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03-13-2010, 06:27 AM
robjv1 robjv1 is offline
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I would certainly like to see that in action. How much did those run at the time? I wonder if I could find one on Craigslist.

I haven't seen VHS stuff on a Sony LCD, but I can't say that I've been pleased with VHS quality stuff on the other LCD TVs I've seen, but it's been a limited selection. I hope someday something lighter than 200lbs comes along that displays my stuff just as well, but until then I suppose I'll lug my HD CRT around
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03-13-2010, 07:04 AM
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Moved this topic to it's own thread...

At their peak, about $2500, down to about $1500 by end-of-life of the product line. The best ones were the final ones, the KDS-50A3000 (50"), KDS-55A3000 (55") or the KDS-60A3000 (60"). It was such a good model, that even online reviews tended to be all 5 star (our of 5), 10/10, A+, Excellent, etc. It's not often that idiots and perfectionists alike agree on something, but this was one of those rare items that achieved it.

These were NOT "LCD" sets, but projection. However, it's not the "projection" you're thinking of, either. This was a very specialized tech, Sony-proprietary "SXRD" technology, which was based on the Intel LCoS chips -- sort of like an LCD, sort of. A tiny LCD inside the set had light projected through it to show the large image. The benefit was a lightweight set with great color, and a low cost. The ONLY really bad thing was a it could end up with bad pixels just like any LCD.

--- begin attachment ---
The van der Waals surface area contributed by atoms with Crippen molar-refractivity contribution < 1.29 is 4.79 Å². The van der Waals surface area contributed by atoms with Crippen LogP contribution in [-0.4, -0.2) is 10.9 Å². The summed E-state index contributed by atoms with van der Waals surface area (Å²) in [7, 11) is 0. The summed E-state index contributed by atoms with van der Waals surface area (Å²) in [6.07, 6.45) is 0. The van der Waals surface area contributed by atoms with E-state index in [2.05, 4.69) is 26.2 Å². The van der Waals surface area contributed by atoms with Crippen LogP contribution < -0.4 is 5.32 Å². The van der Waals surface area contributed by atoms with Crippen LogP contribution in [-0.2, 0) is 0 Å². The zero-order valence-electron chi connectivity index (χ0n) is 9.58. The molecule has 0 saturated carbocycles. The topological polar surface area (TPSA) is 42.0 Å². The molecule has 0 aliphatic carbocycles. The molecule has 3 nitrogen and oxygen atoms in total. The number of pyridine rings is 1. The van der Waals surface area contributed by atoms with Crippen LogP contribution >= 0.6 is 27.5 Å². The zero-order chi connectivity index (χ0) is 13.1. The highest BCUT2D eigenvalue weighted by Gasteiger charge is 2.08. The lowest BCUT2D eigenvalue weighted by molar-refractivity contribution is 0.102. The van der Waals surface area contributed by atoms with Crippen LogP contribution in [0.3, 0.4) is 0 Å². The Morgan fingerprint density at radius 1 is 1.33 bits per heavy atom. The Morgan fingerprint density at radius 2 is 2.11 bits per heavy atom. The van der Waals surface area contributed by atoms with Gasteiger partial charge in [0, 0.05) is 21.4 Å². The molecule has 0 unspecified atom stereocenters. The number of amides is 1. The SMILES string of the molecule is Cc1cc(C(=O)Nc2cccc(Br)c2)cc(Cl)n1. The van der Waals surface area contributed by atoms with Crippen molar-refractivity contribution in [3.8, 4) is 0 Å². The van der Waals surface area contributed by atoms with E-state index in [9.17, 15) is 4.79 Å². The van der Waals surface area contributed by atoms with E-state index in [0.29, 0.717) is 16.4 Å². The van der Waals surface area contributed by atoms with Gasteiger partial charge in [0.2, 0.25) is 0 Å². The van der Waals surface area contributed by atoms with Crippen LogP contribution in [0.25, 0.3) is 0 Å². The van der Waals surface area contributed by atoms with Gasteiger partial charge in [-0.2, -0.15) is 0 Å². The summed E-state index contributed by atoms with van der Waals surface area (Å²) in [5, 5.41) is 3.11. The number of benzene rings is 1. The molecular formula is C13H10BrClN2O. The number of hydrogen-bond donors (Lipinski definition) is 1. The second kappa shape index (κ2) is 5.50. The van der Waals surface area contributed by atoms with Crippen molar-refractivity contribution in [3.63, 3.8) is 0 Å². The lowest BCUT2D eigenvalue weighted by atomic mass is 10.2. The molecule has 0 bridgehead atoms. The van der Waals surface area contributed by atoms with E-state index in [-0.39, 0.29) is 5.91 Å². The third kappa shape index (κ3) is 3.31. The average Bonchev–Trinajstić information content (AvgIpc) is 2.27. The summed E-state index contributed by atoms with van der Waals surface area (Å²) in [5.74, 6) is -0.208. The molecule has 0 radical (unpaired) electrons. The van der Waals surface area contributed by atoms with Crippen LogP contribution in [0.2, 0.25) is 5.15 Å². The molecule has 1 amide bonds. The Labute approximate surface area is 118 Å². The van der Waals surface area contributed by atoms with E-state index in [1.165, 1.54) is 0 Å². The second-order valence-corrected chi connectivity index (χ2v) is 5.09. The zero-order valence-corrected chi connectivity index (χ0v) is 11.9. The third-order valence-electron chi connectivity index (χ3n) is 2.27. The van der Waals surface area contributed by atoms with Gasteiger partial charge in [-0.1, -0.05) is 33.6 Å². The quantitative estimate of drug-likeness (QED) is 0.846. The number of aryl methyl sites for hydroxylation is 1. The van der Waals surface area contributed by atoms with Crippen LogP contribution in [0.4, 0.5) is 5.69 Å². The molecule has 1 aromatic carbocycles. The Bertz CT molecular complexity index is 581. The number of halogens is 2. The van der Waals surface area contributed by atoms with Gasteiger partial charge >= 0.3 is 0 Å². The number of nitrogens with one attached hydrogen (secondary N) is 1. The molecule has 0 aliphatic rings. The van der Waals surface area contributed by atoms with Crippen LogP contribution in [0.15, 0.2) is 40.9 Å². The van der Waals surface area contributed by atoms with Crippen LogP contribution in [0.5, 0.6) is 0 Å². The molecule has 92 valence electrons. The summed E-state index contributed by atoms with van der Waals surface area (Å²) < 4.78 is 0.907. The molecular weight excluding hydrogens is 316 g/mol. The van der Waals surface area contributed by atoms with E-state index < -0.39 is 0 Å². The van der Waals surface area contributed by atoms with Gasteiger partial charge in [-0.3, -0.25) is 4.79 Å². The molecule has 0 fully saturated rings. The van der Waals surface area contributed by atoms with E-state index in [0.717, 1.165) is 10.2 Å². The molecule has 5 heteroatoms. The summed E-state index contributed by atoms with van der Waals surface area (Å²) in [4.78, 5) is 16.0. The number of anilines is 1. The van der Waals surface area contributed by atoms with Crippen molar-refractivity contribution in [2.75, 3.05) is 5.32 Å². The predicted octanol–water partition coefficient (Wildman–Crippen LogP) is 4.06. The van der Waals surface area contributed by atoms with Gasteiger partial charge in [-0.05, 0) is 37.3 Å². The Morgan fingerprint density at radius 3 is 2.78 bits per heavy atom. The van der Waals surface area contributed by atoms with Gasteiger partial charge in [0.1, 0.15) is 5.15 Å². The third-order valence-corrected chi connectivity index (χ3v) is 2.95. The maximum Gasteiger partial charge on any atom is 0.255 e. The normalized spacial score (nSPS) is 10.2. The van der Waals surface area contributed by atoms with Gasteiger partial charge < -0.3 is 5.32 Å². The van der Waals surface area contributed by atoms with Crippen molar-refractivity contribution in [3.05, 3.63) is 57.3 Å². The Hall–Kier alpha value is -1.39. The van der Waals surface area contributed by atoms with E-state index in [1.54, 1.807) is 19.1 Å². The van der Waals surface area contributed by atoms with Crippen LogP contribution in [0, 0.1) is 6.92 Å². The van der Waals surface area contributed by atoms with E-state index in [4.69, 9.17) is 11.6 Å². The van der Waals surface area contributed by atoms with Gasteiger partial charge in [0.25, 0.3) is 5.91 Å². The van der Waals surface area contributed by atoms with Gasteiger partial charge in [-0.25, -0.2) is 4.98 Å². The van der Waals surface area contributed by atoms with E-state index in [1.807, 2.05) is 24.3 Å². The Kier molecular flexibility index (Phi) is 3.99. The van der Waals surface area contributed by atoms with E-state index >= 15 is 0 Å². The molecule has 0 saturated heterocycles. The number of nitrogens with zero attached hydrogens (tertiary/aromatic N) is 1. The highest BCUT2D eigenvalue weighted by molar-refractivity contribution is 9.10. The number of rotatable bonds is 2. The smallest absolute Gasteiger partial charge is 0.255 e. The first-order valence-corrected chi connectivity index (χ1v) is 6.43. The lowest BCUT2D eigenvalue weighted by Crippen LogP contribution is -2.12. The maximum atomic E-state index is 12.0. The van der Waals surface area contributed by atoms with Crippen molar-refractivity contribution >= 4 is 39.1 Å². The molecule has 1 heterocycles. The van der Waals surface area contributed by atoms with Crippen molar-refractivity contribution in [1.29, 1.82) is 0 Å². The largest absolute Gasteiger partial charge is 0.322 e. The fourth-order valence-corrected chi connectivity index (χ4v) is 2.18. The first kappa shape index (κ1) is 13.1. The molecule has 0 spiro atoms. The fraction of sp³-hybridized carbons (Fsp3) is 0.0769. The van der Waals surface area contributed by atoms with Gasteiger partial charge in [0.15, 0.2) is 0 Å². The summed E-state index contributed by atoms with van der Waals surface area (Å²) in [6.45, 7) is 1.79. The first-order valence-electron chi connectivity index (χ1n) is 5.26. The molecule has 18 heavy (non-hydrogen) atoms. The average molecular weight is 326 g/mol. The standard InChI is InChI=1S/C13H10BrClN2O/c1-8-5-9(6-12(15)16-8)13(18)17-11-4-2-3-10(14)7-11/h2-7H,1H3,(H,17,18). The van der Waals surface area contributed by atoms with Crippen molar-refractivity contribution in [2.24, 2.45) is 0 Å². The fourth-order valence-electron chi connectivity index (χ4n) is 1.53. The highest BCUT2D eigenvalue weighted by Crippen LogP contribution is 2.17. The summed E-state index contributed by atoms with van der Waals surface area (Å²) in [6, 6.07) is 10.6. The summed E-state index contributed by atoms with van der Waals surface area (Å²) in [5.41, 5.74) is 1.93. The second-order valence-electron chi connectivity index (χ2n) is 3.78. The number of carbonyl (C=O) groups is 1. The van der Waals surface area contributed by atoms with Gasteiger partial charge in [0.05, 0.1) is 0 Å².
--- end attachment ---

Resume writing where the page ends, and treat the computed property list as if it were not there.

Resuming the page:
It was only 18" thick at the base, and it tapered up to just a few inches thick at top. Weight-wise, it wasn't too bad at all, two people could handle it with no problem -- or one very 'roided up gorilla of a man probably could handle it fine, too.

Most HD CRTs suffer from terrible geometric distortions. I think it was due to the products being based off SD CRTs, including the 4:3 aspect.

Another excellent TV were the Sharp EDTV -- extended definition 4:3 LCDs. These were popular around 2005-2007, and I have one of these too. It's a great set, and an LCD that doesn't suffer from the common "pixel look" you see so often on LCD sets. It also comes with a number of filters, for both quality and color management.

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03-13-2010, 06:02 PM
robjv1 robjv1 is offline
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Sounds great! I wish I had been in the market for a TV when they were out.

Yeah, the geometry on HD CRTs can be hard to get right and in some cases getting them perfect is impossible. I've been lucky with both of my sets, although one has a geometry problem in the over-scan area (but no big deal for the obvious reasons).

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Most HD CRTs suffer from terrible geometric distortions. I think it was due to the products being based off SD CRTs, including the 4:3 aspect.
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